Guinea's Injured Military Leader Moves to Burkina Faso
Scot Stearns | Dakar 13 January 2010
Guinea's injured military leader is in Burkina Faso where he is expected to meet with members of his ruling council, Wednesday. The military chief was shot in December by the former head of the presidential guard.
After more than one month in a Moroccan military hospital, Captain Moussa Dadis Camara arrived in the Burkinabe capital, Ouagadougou, where he was helped from his aircraft by people supporting his arms as he walked slowly to the VIP lounge.
A statement from Burkina Faso's Foreign Ministry says "considering the evolving state of his health," Captain Camara will "continue his convalescence" in Ouagadougou.
Guinea's military leader was shot in the head December 3 by the former head of the presidential guard, because he thought Captain Camara was trying to blame him for the killing of at least 157 opposition demonstrators in September.
A United Nations inquiry into that violence says there are "sufficient grounds for presuming direct criminal responsibility" by the former head of the presidential guard and Captain Camara, as well as other members of the ruling council, for what it calls systematic and organized killing.
Uncertainty about Captain Camara's health has delayed regional efforts to negotiate a power-sharing agreement between the military government and its political opponents.
Acting military leader General Sekouba Konate visited Captain Camara in Morocco, last week, and said that, although his life is not in danger, it will take "time, patience, and additional medical care" before he recovers fully.
General Konate met with American and French officials during that visit. The United States and France both want a civilian-led transitional government to organize free elections and both say that those elections will be more likely if Captain Camara does not return to Guinea. French Foreign Minister Bernard Kouchner says the captain's return could cause civil war.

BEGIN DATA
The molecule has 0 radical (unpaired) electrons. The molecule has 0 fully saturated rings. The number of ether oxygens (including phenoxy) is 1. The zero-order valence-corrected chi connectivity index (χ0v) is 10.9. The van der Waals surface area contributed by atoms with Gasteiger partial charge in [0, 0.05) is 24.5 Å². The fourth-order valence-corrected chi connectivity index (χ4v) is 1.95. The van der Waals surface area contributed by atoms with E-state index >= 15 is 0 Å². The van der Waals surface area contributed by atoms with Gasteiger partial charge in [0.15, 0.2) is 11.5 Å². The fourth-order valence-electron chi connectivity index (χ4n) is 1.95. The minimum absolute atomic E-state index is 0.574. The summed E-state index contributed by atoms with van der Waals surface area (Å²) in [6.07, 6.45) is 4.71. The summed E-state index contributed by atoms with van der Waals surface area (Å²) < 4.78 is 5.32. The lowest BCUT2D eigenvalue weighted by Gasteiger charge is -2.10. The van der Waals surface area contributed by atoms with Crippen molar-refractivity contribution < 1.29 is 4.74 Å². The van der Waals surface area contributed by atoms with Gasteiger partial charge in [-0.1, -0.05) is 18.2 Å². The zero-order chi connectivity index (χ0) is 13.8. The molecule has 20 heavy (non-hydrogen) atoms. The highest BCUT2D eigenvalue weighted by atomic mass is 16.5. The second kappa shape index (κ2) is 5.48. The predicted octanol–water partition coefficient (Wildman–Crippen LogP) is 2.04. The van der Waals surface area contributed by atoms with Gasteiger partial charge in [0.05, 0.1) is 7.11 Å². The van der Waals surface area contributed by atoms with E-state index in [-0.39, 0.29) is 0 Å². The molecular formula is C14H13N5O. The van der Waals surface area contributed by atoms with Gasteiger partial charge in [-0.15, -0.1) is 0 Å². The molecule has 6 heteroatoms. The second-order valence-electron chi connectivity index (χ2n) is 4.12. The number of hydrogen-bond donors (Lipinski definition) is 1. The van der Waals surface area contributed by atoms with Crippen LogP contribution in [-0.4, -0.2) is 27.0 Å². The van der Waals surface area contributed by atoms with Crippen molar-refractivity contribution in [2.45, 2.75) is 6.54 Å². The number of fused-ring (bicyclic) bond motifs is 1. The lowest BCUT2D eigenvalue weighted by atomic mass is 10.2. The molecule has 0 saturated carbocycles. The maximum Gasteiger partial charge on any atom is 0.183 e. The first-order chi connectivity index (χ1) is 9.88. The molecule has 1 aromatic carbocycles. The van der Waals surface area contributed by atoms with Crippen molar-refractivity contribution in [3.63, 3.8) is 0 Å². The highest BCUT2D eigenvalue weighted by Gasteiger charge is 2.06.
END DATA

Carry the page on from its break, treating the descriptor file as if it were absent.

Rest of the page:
A coalition of political parties, civil society groups and trade unions is responding cautiously to General Konate's offer for political opponents to choose a new civilian prime minister, as part of that transition process.
Oury Bah, who heads the Union of Democratic Forces party, says there must first be a legal framework for this transition, explaining who is doing what and how they will do it. How long will the transition last? And, what are the new prime minister's powers? Bah says this must all be made clear now to ensure a well-organized transitional authority that has broad support.
Lansana Kouyate heads Guinea's Party for Hope and National Development. He says the opposition alliance must do its best to bring peace to Guinea.
Kouyate says it is important to have a structure in place for the new prime minister. Kouyate asks if he will have the means to exercise real power. He says the objective is not to nominate a prime minister. That is simply part of the process. Kouyate says the real objective is reaching a peaceful end to this transition.
Kouyate says the ultimate objective is organizing credible elections with the broadest possible participation. Wherever the new prime minister comes from, Kouyate says that person must be capable of giving credibility to the election that will follow.
Captain Camara took power in a coup, 13 months ago, promising that no one in his ruling military council would stand for election. But he eventually made clear his intention to run for president, sparking the September protest in which demonstrators were killed and women raped at Conakry's main sports stadium.
The United Nations and the African Union say soldiers should not be allowed to run in Guinea's next election. The military government says it is up to voters to choose who they want to lead the country.
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